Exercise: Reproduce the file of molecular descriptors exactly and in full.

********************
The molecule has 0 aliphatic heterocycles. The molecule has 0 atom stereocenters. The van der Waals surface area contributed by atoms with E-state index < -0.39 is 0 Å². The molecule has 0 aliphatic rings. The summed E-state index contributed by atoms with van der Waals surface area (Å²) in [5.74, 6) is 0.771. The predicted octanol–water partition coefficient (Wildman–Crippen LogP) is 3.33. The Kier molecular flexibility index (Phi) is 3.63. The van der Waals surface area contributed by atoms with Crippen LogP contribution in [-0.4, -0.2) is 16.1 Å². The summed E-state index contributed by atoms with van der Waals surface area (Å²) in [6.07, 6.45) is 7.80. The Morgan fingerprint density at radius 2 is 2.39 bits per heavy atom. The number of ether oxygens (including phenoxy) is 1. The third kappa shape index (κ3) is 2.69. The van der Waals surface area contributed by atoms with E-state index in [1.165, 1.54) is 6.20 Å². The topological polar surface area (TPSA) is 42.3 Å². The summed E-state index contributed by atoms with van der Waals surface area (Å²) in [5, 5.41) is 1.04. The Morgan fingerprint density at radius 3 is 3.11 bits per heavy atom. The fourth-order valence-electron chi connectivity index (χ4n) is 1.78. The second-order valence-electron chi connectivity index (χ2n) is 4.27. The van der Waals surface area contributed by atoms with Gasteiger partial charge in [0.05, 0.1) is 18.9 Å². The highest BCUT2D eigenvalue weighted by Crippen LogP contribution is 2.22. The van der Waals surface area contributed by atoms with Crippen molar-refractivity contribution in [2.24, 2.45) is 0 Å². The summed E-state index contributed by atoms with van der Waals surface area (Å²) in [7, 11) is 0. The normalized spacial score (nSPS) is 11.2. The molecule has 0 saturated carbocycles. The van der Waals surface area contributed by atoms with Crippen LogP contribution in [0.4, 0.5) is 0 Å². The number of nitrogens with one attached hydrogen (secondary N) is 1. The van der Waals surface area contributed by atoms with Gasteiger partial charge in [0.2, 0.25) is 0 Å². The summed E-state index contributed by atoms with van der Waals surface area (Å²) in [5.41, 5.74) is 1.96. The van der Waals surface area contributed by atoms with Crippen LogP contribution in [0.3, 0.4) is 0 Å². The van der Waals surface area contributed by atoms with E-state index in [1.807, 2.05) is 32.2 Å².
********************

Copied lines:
The molecule has 0 aliphatic heterocycles. The molecule has 0 atom stereocenters. The van der Waals surface area contributed by atoms with E-state index < -0.39 is 0 Å². The molecule has 0 aliphatic rings. The summed E-state index contributed by atoms with van der Waals surface area (Å²) in [5.74, 6) is 0.771. The predicted octanol–water partition coefficient (Wildman–Crippen LogP) is 3.33. The Kier molecular flexibility index (Phi) is 3.63. The van der Waals surface area contributed by atoms with Crippen LogP contribution in [-0.4, -0.2) is 16.1 Å². The summed E-state index contributed by atoms with van der Waals surface area (Å²) in [6.07, 6.45) is 7.80. The Morgan fingerprint density at radius 2 is 2.39 bits per heavy atom. The number of ether oxygens (including phenoxy) is 1. The third kappa shape index (κ3) is 2.69. The van der Waals surface area contributed by atoms with E-state index in [1.165, 1.54) is 6.20 Å². The topological polar surface area (TPSA) is 42.3 Å². The summed E-state index contributed by atoms with van der Waals surface area (Å²) in [5, 5.41) is 1.04. The Morgan fingerprint density at radius 3 is 3.11 bits per heavy atom. The fourth-order valence-electron chi connectivity index (χ4n) is 1.78. The second-order valence-electron chi connectivity index (χ2n) is 4.27. The van der Waals surface area contributed by atoms with Gasteiger partial charge in [0.05, 0.1) is 18.9 Å². The highest BCUT2D eigenvalue weighted by Crippen LogP contribution is 2.22. The van der Waals surface area contributed by atoms with Crippen molar-refractivity contribution in [2.24, 2.45) is 0 Å². The summed E-state index contributed by atoms with van der Waals surface area (Å²) in [7, 11) is 0. The normalized spacial score (nSPS) is 11.2. The molecule has 0 saturated carbocycles. The van der Waals surface area contributed by atoms with Crippen LogP contribution in [0.4, 0.5) is 0 Å². The number of nitrogens with one attached hydrogen (secondary N) is 1. The van der Waals surface area contributed by atoms with Gasteiger partial charge in [0.2, 0.25) is 0 Å². The summed E-state index contributed by atoms with van der Waals surface area (Å²) in [5.41, 5.74) is 1.96. The van der Waals surface area contributed by atoms with Crippen LogP contribution in [0.3, 0.4) is 0 Å². The van der Waals surface area contributed by atoms with E-state index in [1.807, 2.05) is 32.2 Å².